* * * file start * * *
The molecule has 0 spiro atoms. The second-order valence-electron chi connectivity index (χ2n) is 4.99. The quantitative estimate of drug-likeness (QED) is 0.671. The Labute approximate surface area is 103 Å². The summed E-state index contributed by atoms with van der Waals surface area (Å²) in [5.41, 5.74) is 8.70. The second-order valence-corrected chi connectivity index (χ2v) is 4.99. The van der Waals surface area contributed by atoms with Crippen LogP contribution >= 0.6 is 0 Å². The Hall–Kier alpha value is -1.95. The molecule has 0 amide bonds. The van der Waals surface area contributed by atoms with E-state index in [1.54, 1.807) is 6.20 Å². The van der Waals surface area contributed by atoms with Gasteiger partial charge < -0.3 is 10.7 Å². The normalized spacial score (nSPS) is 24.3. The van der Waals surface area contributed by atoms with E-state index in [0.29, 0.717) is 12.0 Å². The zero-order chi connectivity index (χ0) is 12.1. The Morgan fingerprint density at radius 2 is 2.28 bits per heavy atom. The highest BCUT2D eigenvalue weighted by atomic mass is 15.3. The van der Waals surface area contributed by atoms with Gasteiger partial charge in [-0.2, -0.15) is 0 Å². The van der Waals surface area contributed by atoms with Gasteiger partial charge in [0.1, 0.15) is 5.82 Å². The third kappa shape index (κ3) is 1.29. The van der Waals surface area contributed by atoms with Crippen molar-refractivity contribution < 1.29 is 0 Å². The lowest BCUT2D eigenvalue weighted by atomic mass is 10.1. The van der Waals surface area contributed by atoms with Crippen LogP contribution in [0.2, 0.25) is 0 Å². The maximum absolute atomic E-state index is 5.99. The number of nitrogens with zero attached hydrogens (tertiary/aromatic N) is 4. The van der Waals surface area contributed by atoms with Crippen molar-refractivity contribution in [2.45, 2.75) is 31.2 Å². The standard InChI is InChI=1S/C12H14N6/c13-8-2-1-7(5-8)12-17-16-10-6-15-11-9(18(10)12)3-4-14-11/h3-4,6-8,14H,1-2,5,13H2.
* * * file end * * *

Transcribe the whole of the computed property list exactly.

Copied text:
The molecule has 0 spiro atoms. The second-order valence-electron chi connectivity index (χ2n) is 4.99. The quantitative estimate of drug-likeness (QED) is 0.671. The Labute approximate surface area is 103 Å². The summed E-state index contributed by atoms with van der Waals surface area (Å²) in [5.41, 5.74) is 8.70. The second-order valence-corrected chi connectivity index (χ2v) is 4.99. The van der Waals surface area contributed by atoms with Crippen LogP contribution >= 0.6 is 0 Å². The Hall–Kier alpha value is -1.95. The molecule has 0 amide bonds. The van der Waals surface area contributed by atoms with E-state index in [1.54, 1.807) is 6.20 Å². The van der Waals surface area contributed by atoms with Gasteiger partial charge < -0.3 is 10.7 Å². The normalized spacial score (nSPS) is 24.3. The van der Waals surface area contributed by atoms with E-state index in [0.29, 0.717) is 12.0 Å². The zero-order chi connectivity index (χ0) is 12.1. The Morgan fingerprint density at radius 2 is 2.28 bits per heavy atom. The highest BCUT2D eigenvalue weighted by atomic mass is 15.3. The van der Waals surface area contributed by atoms with Gasteiger partial charge in [-0.2, -0.15) is 0 Å². The van der Waals surface area contributed by atoms with Gasteiger partial charge in [0.1, 0.15) is 5.82 Å². The third kappa shape index (κ3) is 1.29. The van der Waals surface area contributed by atoms with Crippen molar-refractivity contribution < 1.29 is 0 Å². The lowest BCUT2D eigenvalue weighted by atomic mass is 10.1. The van der Waals surface area contributed by atoms with Crippen LogP contribution in [0.2, 0.25) is 0 Å². The maximum absolute atomic E-state index is 5.99. The number of nitrogens with zero attached hydrogens (tertiary/aromatic N) is 4. The van der Waals surface area contributed by atoms with Crippen molar-refractivity contribution in [2.45, 2.75) is 31.2 Å². The standard InChI is InChI=1S/C12H14N6/c13-8-2-1-7(5-8)12-17-16-10-6-15-11-9(18(10)12)3-4-14-11/h3-4,6-8,14H,1-2,5,13H2.